The importance of exercise for health and neurogenesis is becoming increasingly clear. Wheel running is often used in the laboratory for triggering enhanced activity levels, despite the common objection that this behaviour is an artefact of captivity and merely signifies neurosis or stereotypy. If wheel running is indeed caused by captive housing, wild mice are not expected to use a running wheel in nature. This however, to our knowledge, has never been tested. Here, we show that when running wheels are placed in nature, they are frequently used by wild mice, also when no extrinsic reward is provided. Bout lengths of running wheel behaviour in the wild match those for captive mice. This finding falsifies one criterion for stereotypic behaviour, and suggests that running wheel activity is an elective behavior. 

They also found that a few frogs got on and off the wheel but they didn’t want to make too much of that. Nor would I. But it appears that wild mice got on the wheel just to spin. I’m not surprised, my dog Hart likes knocking the tippy ceramic sculpture in our living room just, it seems, to make it rock.

Fun and satisfaction are experience concepts. When we addimprovisation to this conceptual mix we get closer to what I think play is about. What is the experience of successful improvisation?  Why is playing with my dog fun for both of us but when I play around with worms, I am the only one having fun? (I think.)

Satisfaction is the experiential accompaniment of intrinsic behavior. The achievement of intrinsic hedonic, prudent, ethical, and aesthetic aims is pleasurable and/or satisfying.

Improvisation involves the affirmative acceptance and responsive incorporation of one player’s moves by another, and back and forth it goes. The paradigm of improvisational acting involves at least two players, but one person can do this alone with the props found personally within or with those on their stage.


I can engage in creative improvisation with myself, mutually with you, and with my dog. I am pretty sure, however, that improvisation with a worm is one sided. I wouldn’t bait a hook if I believed otherwise.


We seek sensations of all sorts. We stimulate ourselves, alone and with others. Pleasure, satisfaction, and fun accompany the accomplishment of intrinsic activity. (Anxiety and pain may accompany the anticipation of unsuccessful results. And some stimulation is more than we can manage; some too little to bother with).


Some activities require actions and things to fit together in a pleasing way, the unfolding connections and incorporations have aesthetic value. Improvisation excites and invites novelty. I play with the sensations of my world of objects, processes, and events.  I play with you and I play by myself.  I play alone with my body and my imagination. I bounce a ball off a wall.  I play with my companions and engaging strangers.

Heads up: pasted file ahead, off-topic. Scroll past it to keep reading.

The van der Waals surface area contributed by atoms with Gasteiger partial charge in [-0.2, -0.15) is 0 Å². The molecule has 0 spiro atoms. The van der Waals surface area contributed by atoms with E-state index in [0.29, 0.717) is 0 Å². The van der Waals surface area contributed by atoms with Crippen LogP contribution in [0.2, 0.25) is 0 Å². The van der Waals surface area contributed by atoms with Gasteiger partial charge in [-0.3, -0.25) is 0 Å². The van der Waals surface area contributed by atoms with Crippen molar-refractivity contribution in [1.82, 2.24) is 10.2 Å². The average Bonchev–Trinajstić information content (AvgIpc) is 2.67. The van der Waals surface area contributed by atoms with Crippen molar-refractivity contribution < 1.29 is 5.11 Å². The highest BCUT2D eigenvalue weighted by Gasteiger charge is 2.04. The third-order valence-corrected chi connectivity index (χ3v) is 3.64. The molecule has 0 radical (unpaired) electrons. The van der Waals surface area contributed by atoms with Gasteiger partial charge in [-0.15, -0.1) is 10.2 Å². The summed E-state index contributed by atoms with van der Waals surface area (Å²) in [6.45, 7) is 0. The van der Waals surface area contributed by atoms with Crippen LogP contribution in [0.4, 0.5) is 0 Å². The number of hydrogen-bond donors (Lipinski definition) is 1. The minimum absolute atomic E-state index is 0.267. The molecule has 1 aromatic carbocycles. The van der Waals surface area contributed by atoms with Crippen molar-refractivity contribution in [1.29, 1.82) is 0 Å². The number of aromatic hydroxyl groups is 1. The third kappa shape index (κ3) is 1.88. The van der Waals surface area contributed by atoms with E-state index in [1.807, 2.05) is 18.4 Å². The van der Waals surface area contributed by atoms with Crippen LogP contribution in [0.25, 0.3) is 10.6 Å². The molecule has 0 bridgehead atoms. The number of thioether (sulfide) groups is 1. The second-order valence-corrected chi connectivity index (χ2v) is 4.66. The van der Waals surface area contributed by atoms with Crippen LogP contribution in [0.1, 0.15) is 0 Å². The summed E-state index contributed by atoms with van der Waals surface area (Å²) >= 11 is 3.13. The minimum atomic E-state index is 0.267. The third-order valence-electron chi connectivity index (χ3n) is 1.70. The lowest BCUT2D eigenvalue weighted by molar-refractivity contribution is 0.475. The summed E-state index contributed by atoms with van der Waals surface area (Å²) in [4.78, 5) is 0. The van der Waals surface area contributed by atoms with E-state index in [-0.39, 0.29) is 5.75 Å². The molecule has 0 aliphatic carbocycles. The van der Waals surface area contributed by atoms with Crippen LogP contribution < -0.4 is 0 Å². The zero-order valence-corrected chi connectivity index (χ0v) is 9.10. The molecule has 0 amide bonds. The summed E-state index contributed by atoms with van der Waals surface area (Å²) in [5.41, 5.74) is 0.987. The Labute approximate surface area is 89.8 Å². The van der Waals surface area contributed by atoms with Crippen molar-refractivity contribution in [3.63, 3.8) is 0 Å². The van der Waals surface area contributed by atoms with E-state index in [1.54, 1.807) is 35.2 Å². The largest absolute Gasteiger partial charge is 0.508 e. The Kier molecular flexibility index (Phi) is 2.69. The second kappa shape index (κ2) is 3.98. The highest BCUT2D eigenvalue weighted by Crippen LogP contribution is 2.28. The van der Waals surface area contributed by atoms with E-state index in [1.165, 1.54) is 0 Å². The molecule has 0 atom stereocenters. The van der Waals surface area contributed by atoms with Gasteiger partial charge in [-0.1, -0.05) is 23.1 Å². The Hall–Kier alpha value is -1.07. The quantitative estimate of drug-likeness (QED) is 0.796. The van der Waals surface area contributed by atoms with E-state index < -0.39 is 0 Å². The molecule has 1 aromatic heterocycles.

When the practice is social and mutually incorporative, when I affirm and assimilate your response into mine and you do the same, we’re both probably having fun.

Improvisation free of need or desperation tends towards fun. Play may work best when unnecessary. If I successfully improvise out of desperation or need,  I may feel relieved or satisfied but I am probably not having fun.  We are most authentically playful when we don’t have to play along. To see someone playing out of desperation looks pretty un-playful.

Play is not reducible to a particular performance. Play is the name we give an intrinsic practice done for the fun of it, and that’s a matter of its significance, not its performance. The experience of play is fun.


When improvising, I only more or less know what to expect. That’s part of the fun. Manageable novelty is fun. (At least, it is for me).


When our activity fits together, and all we need is the fit, we might be at play. If the fit is pleasing, along with its pleasure, play is an aesthetic act. Since play is a deliberate improvisation, its creative and uncertain outcome follows. Playful improvisation invites novelty. Who knows the game’s outcome? This is why play creates and expands culture.

When we successfully perform an intrinsic act, we are satisfied. If the action is both intrinsic and fun, we are at play.

It’s nice this morning. I’m going to walk with my dog and see if I can find someone to mess around with.

Let’s hang out,
I’ll be lookin’ for fun (and feeling groovy). 
Cause all I want to do is have some fun.

Some related postings:  Dreaming as Playtime, and Play and Therapy.

Written By Wynn Schwartz Ph.D

Playing for the Fun of It: Some notes about our playful universe. was originally published @ Freedom, Liberation and Reaction: Lessons in Psychology and has been syndicated with permission.

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  1. Wynn Schwartz Ph.D Wynn Schwartz Ph.D June 5, 2014